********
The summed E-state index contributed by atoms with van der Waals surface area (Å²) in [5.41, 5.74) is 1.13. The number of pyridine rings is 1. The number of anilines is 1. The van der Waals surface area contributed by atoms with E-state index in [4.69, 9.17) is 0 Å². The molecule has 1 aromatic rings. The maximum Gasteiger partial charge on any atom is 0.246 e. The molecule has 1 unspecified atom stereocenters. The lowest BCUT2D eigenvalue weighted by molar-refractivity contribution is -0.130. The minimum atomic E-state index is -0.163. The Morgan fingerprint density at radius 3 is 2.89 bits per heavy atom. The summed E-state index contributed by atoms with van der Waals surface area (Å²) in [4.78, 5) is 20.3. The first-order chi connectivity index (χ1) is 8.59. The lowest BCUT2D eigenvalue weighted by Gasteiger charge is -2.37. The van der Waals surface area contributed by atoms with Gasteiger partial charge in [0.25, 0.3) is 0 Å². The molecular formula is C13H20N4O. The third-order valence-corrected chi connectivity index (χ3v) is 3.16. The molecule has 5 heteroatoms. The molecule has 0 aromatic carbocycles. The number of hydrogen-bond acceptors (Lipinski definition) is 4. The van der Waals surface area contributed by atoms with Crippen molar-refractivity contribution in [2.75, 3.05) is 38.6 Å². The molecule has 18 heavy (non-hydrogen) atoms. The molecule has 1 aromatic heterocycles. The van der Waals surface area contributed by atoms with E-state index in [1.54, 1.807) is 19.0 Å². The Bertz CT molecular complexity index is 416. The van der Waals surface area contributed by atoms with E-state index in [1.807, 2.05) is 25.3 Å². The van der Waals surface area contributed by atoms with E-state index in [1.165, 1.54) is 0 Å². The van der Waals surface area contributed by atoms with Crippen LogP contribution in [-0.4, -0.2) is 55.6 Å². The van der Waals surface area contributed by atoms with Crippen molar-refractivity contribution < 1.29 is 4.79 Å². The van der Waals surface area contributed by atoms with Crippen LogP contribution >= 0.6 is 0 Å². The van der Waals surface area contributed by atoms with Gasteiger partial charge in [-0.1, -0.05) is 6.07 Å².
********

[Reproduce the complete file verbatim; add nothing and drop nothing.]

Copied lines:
The summed E-state index contributed by atoms with van der Waals surface area (Å²) in [5.41, 5.74) is 1.13. The number of pyridine rings is 1. The number of anilines is 1. The van der Waals surface area contributed by atoms with E-state index in [4.69, 9.17) is 0 Å². The molecule has 1 aromatic rings. The maximum Gasteiger partial charge on any atom is 0.246 e. The molecule has 1 unspecified atom stereocenters. The lowest BCUT2D eigenvalue weighted by molar-refractivity contribution is -0.130. The minimum atomic E-state index is -0.163. The Morgan fingerprint density at radius 3 is 2.89 bits per heavy atom. The summed E-state index contributed by atoms with van der Waals surface area (Å²) in [4.78, 5) is 20.3. The first-order chi connectivity index (χ1) is 8.59. The lowest BCUT2D eigenvalue weighted by Gasteiger charge is -2.37. The van der Waals surface area contributed by atoms with Gasteiger partial charge in [0.25, 0.3) is 0 Å². The molecular formula is C13H20N4O. The third-order valence-corrected chi connectivity index (χ3v) is 3.16. The molecule has 5 heteroatoms. The molecule has 0 aromatic carbocycles. The number of hydrogen-bond acceptors (Lipinski definition) is 4. The van der Waals surface area contributed by atoms with Crippen molar-refractivity contribution in [2.75, 3.05) is 38.6 Å². The molecule has 18 heavy (non-hydrogen) atoms. The molecule has 1 aromatic heterocycles. The van der Waals surface area contributed by atoms with E-state index in [1.54, 1.807) is 19.0 Å². The Bertz CT molecular complexity index is 416. The van der Waals surface area contributed by atoms with E-state index in [1.807, 2.05) is 25.3 Å². The van der Waals surface area contributed by atoms with E-state index in [1.165, 1.54) is 0 Å². The van der Waals surface area contributed by atoms with Crippen LogP contribution in [-0.4, -0.2) is 55.6 Å². The van der Waals surface area contributed by atoms with Crippen molar-refractivity contribution < 1.29 is 4.79 Å². The van der Waals surface area contributed by atoms with Crippen LogP contribution >= 0.6 is 0 Å². The van der Waals surface area contributed by atoms with Gasteiger partial charge in [-0.1, -0.05) is 6.07 Å².